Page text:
Emily Bauske: That's a good question, there are also psychological studies on this and also psychological effects, so the 'confirmation bias' for example or 'need for closure', these are two aspects that play a role. One is that people like to form an opinion and then keep it, so people also differ among themselves. So there are people who say, ok, I'll look at it a little longer and if there's new information, I'll change my mind. But there are also people who read in the news somehow first: 'Severe outcome of a Corona vaccination', or they hear something from the girlfriend of a neighbor. the sister ...
Ina Götze: … the brother-in-law ...
Emily Bauske: … exactly, the brother-in-law, the work colleague, he got this vaccination and had terrible side effects and was then in the hospital, quite terrible, and are so impressed by it that they are no longer receptive to these scientific facts. So they form this opinion and then stick to it. And then the 'confirmation bias' comes into play a bit. This means that once people have formed an opinion, they tend to ignore contrary information. So if you have already formed the opinion, ok, the vaccination is harmful and dangerous and you have to be careful, then also new studies that say: 'No, that's not so', or even a thousand other testimonials that say: 'I tolerated the vaccination well', are then either dismissed or not really taken into account and do not really seep into consciousness. One sticks to this opinion and will not accept contrary information, but information that conforms to the attitude will. So, if you then hear again from another work colleague who also has this, who also has severe side effects, then this is confirmed again and so it then builds up more and more. It's like a wall against new information. Therefore, it is very difficult change someone’s mind.
Ina Götze: Probably also simply, if it was so imposing, the information has shaped you so much, then ... that you then somehow perceive it as big. So basically I can understand the fears, the anxieties. I think everyone has that: "How will I cope with this? Will I somehow lie flat for three days and not be able to do anything? I decided to have a vaccination because I just rationally calculated, do I want to lie on the couch for three days if necessary, only be able to watch Netflix and not be able to move, or do I really want to end up in the hospital in the worst case, be ventilated and then have consequential damage that cannot be foreseen? That was simply a risk-benefit consideration for me. Why ... or how - I think we've clarified the why quite well - but how can you now get people to be able to make this rational consideration when they're actually in such a tunnel?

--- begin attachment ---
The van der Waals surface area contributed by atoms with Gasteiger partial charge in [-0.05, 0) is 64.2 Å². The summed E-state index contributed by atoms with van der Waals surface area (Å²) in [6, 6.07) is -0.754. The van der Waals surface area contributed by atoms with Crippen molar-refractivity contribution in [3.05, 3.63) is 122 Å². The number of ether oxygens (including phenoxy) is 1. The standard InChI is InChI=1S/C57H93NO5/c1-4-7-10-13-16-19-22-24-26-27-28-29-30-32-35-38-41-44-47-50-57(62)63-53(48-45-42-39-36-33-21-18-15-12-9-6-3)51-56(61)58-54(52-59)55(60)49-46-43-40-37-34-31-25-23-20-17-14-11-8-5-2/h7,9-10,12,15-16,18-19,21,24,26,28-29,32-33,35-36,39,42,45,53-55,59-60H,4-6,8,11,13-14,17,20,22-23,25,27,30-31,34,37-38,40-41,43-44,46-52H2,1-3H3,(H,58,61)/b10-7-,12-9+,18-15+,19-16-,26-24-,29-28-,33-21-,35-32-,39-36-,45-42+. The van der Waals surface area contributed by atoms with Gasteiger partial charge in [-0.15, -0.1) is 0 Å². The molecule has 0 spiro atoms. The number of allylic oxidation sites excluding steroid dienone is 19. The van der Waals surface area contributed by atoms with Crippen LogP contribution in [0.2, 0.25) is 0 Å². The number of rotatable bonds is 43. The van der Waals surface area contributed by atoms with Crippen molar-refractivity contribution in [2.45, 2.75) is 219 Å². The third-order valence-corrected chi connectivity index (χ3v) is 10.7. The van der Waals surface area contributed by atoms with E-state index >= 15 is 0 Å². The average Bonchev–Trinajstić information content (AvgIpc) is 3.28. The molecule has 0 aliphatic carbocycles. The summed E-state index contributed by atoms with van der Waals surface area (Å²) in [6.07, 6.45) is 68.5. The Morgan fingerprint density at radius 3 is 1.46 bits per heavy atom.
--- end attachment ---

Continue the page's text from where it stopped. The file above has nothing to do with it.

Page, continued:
Emily Bauske: Yes, that's difficult, because these anecdotes are much closer to the people than the statistics. So maybe if you take good testimonials and bring that a little bit more into the media, where again trust plays a role. So many people also nowadays, I don't know, but probably always have, have a certain distrust of certain institutions. That can be science. But, it can also be politics or the pharmaceutical industry, as an abstract adversary. And these conspiracy myths also fit into this notch a bit. Yes, a certain credibility of institutions is also necessary, which is why I find it a bit difficult when the RKI, for example, recommends things one week and then recommends something else the next week, or the EU makes a recommendation and the RKI for Germany says: "No, but we don't do that. That's just a bit ...
Ina Götze: What should we believe then? Complete confusion ...
Exactly, so it's partly based on the same studies, but then other conclusions are drawn and clearly, some interpret it a bit more freely and say: 'Well, we would recommend that'. And the RKI is perhaps a bit more cautious and says: 'No, you'd better not do that'. Exactly, this is also a bit of a question of science communication. That's why it's so difficult. So these studies that are being done and these preliminary surveys on vaccines are of course very complex, they have to be, in order to be able to control all these influencing factors and to be able to reliably conclude all possible "what-if" cases. But, communicating this to society is of course very difficult. And if you simplify it, you always run the risk of simplifying something in the wrong direction or simplifying it in such a way that it creates a target and then someone says, "Yes, but what about this and that? And can you apply that to children?' Or if out of a million people there are now 6 with severe side effects and that was not seen in the studies, can you still believe the studies? Although, of course, it also says in the studies that these results should only be taken into account if ... or under the conditions that ... or restrictions that are then present. But of course, you can't communicate that as well and that falls behind, it has to. So that it can be simplified. Only that then so a bit ...